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The Indian Journal of Pediatrics

, Volume 68, Issue 12, pp 1135–1138 | Cite as

Upper respiratory tract infections

  • Neemisha Jain
  • R. Lodha
  • S. K. Kabra
Special Article

Abstract

Acute respiratory infections accounts for 20–40% of outpatient and 12–35% of inpatient attendance in a general hospital. Upper respiratory tract infections including nasopharyngitis, pharyngitis, tonsillitis and otitis media constitute 87.5% of the total episodes of respiratory infections. The vast majority of acute upper respiratory tract infections are caused by viruses. Common cold is caused by viruses in most circumstances and does not require antimicrobial agent unless it is complicated by acute otitis media with effusion, tonsillitis, sinusitis, and lower respiratory tract infection. Sinusitis is commonly associated with common cold. Most instances of rhinosinusitis are viral and therefore, resolve spontaneously without antimicrobial therapy. The most common bacterial agents causing sinusitis areS. pneumoniae, H. influenzae, M. catarrhalis,S. aureus andS. pyogenes. Amoxycillin is antibacterial of choice. The alternative drugs are cefaclor or cephalexin. The latter becomes first line if sinusitis is recurrent or chronic. Acute pharyngitis is commonly caused by viruses and does not need antibiotics. About 15% of the episodes may be due to Group A beta hemolytic streptococcus (GABS). Early initiation of antibiotics in pharyngitis due to GABS can prevent complications such as acute rheumatic fever. The drug of choice is penicillin for 10–14 days. The alternative medications include oral cephalosporins (cefaclor, cephalexin), amoxicillin or macrolides.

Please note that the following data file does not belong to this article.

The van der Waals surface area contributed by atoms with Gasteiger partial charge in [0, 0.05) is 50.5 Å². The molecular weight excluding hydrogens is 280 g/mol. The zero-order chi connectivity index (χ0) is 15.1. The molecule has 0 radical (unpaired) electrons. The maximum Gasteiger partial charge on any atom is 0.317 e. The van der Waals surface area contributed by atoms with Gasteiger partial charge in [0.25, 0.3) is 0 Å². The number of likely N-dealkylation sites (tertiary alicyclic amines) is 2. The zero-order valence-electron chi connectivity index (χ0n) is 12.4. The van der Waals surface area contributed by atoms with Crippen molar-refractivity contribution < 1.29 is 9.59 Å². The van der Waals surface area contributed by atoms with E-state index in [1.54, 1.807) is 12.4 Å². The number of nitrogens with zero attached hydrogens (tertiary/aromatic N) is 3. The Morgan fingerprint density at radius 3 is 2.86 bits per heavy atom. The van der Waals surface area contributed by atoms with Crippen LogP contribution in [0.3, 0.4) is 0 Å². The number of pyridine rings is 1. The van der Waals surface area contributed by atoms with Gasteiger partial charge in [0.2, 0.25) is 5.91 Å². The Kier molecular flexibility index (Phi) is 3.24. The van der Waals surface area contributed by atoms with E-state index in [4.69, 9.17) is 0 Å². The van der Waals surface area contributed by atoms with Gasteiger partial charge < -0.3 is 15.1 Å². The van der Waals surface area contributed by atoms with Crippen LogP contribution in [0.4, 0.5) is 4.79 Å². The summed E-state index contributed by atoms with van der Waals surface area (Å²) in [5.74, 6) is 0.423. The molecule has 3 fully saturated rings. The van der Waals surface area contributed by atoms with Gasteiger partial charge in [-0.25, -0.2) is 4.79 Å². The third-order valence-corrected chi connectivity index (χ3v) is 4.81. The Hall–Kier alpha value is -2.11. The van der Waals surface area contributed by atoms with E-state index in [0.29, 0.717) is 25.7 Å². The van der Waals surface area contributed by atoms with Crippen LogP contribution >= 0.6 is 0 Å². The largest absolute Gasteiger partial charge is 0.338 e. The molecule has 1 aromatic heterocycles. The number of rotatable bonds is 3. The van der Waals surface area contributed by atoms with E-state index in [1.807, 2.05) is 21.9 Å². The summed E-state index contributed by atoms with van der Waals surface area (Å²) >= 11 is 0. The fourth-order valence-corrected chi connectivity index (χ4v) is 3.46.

Key words

Upper respiratory tract infections Pharyngitis Sinusitis Nasopharyngitis 

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Copyright information

© Dr. K C Chaudhuri Foundation 2001

Authors and Affiliations

  • Neemisha Jain
    • 1
  • R. Lodha
    • 1
  • S. K. Kabra
    • 1
  1. 1.Department of Pediatrics, Division of Pediatric PulmonologyAll India Institute of Medical SciencesNew DelhiIndia

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